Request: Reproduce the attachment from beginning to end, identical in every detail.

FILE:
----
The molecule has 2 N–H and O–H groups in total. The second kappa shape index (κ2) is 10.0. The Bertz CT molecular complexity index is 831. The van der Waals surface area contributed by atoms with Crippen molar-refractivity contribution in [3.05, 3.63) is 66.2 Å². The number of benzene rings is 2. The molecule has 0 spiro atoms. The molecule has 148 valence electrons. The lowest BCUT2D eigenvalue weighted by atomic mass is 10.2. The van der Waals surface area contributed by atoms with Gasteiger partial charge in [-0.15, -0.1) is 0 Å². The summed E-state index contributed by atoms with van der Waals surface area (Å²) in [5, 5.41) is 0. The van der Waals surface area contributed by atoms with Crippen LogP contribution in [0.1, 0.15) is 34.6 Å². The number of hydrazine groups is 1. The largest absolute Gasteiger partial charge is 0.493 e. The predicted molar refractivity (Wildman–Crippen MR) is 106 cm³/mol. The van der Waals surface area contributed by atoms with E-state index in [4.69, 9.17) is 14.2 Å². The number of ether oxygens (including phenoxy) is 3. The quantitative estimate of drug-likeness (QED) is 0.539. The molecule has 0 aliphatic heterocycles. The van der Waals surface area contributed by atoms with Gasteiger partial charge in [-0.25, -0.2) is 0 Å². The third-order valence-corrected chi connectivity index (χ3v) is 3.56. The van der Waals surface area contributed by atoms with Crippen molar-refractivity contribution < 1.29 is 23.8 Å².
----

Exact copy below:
The molecule has 2 N–H and O–H groups in total. The second kappa shape index (κ2) is 10.0. The Bertz CT molecular complexity index is 831. The van der Waals surface area contributed by atoms with Crippen molar-refractivity contribution in [3.05, 3.63) is 66.2 Å². The number of benzene rings is 2. The molecule has 0 spiro atoms. The molecule has 148 valence electrons. The lowest BCUT2D eigenvalue weighted by atomic mass is 10.2. The van der Waals surface area contributed by atoms with Gasteiger partial charge in [-0.15, -0.1) is 0 Å². The summed E-state index contributed by atoms with van der Waals surface area (Å²) in [5, 5.41) is 0. The van der Waals surface area contributed by atoms with Crippen LogP contribution in [0.1, 0.15) is 34.6 Å². The number of hydrazine groups is 1. The largest absolute Gasteiger partial charge is 0.493 e. The predicted molar refractivity (Wildman–Crippen MR) is 106 cm³/mol. The van der Waals surface area contributed by atoms with E-state index in [4.69, 9.17) is 14.2 Å². The number of ether oxygens (including phenoxy) is 3. The quantitative estimate of drug-likeness (QED) is 0.539. The molecule has 0 aliphatic heterocycles. The van der Waals surface area contributed by atoms with Gasteiger partial charge in [-0.25, -0.2) is 0 Å². The third-order valence-corrected chi connectivity index (χ3v) is 3.56. The van der Waals surface area contributed by atoms with Crippen molar-refractivity contribution < 1.29 is 23.8 Å².